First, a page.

In the Unlikely Event

Editor’s note: In this monthly outdoors feature, we’ll investigate the potential hazards of outdoor adventures — what they are, how to prepare for them and how to survive worst-case scenarios in the backcountry and in life! Have a specific situation you’d like to know more about or troubleshoot? Let us know at and we’ll investigate.

When it comes to wildfire, humans are the weak link.

We’re only a few weeks into the 2021 fire season here in Washington and we’re already on record pace with more than 267 wildfires big and small reported on public lands. A whopping 91 came in one week alone in mid-April when temperatures reached 70 for the first time this year.

Of these, humans are responsible for most – about 90%, historically. Combine worsening drought, tinder-dry conditions and the increasing presence of humans in the wild, and all signs point to a long, smoky summer due to a lot of negative factors coming together at once.

“We’ve already had a lot of fires. It’s fairly dry,” said Paige DeChambeau, recreation communication manager at the Washington state Department of Natural Resources. “We also expect to see recreation [increase]. It was very high last year. I think we’ve heard from between 30% more than usual to like 100% more than usual. And things haven’t quite opened completely yet, so a lot of people are still heading out to recreate as their thing that they can do during COVID.”

Many wildfires begin with burn piles, carelessness or mischief. But a very high number begin when those who wish to enjoy the outdoors accidentally endanger it. DNR records show 13 of this year’s fires are recreation-related and that number is likely to go up as temperatures warm and snowpack recedes. DeChambeau said historically about a third of human-caused fires are related to recreational activities. 

Recreation is “awesome” and “a COVID-friendly activity,” DeChambeau said, “however the more people you get outside and the drier the conditions get, the more likely we’re going to have some wildfires.


“We definitely want people to know that when you’re out there, just one tiny neglected spark can create a devastating wildfire,” DeChambeau added. “So make sure your campfire is completely out when you’re out camping and hiking, and know all the different things that can cause fires.”

And there are so many potential causes of fires: cigarettes, fireworks, chains that drag on the road below your vehicle, poorly maintained off-road vehicles.

If 2020 was any indicator, Washingtonians will take an uneven approach to fire safety in the coming months. COVID-19 restrictions also spurred more outdoor activity last summer, leading some to declare a state of “wreckreation” on public lands.

The hope is outdoor etiquette will improve this summer, and state and federal agencies offer many easy-to-access tools to provide revelers with education, current regulations and even active fire maps. Also, after a season off due to COVID-19, the volunteer program will return, meaning more oversight of activities.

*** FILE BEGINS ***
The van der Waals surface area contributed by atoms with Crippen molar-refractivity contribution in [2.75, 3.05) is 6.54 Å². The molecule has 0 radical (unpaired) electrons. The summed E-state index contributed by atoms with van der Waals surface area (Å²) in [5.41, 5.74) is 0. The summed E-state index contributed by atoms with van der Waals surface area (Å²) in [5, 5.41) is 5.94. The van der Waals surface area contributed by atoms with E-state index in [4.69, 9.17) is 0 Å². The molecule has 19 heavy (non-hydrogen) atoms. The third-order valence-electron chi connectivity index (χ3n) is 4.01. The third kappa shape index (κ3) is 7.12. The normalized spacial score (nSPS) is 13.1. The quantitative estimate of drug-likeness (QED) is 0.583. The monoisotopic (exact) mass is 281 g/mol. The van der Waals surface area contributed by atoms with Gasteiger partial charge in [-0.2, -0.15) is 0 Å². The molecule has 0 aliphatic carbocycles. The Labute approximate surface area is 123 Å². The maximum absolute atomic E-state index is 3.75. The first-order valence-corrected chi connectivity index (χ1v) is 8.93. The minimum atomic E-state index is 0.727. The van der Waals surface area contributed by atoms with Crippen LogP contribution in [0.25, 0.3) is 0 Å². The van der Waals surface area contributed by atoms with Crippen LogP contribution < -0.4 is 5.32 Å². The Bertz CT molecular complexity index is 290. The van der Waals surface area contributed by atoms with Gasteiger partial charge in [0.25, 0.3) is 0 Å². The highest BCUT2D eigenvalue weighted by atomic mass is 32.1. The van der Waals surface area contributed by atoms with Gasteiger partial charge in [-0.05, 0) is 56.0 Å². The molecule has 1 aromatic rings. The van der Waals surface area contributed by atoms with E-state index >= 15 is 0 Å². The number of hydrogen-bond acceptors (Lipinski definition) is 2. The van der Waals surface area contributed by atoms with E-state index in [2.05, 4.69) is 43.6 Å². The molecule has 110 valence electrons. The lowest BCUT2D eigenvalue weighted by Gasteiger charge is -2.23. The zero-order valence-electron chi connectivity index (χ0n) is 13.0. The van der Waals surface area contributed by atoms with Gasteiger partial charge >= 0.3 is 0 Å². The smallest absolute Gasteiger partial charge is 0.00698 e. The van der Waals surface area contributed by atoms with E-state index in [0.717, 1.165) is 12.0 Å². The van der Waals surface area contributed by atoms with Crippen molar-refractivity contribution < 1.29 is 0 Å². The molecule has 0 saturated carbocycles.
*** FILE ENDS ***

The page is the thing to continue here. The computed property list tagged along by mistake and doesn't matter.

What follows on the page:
“2020 was an unprecedented year for recreation,” said Leah Dobey, DNR’s statewide recreation manager. “On DNR-managed lands, we experienced a significant increase in visitors. We also noticed more littering, dumping and vandalism on our lands. Enough that some places had to close as we repaired gates and restrooms. Looking forward into 2021, we hope to see more shared stewardship from our visitors and the return of our amazing volunteers.”

DNR also offers a number of tools for those who wish to get out and about, including web pages ( that outline recreation opportunities and fire danger and restrictions ( There are a number of agencies that deal with wildland fires in Washington and it’s worth spending time online before you head out on an adventure (or just managing your own little piece of Washington). 


The agency also is partnering with a number of nonprofits and land management agencies in the Recreate Responsibly Coalition, a program that offers a tool kit to educate users on how to create a safe and more inclusive outdoor experience.

A few reminders:

  • Wildfires are not a tourist opportunity. Evacuate the area immediately.
  • If you’re allowed to build a campfire, manage it closely and carefully and make sure the ashes are cold to the touch before you pack out. 
  • Cigarettes, and other personal incendiary devices, should be managed carefully and never tossed out of a vehicle window or into the brush. 
  • For those who live near wildlands, follow the many guidelines to reduce the risk of wildfire. Northwest (
  • Report wildfires by calling 911 or 800-562-6010.
  • Do not park hot vehicles in grass or brush. And make sure your vehicles and trailers are maintained and aren’t dragging chains.

“You might have a chain or a spark arrestor that can cause a spark,” DeChambeau said. “And then also knowing if there is a burn ban in the place that you’re going, especially for camping and hiking, to make sure if you can use your stove and what kind of stove you can use, and if you can have a campfire at all.”

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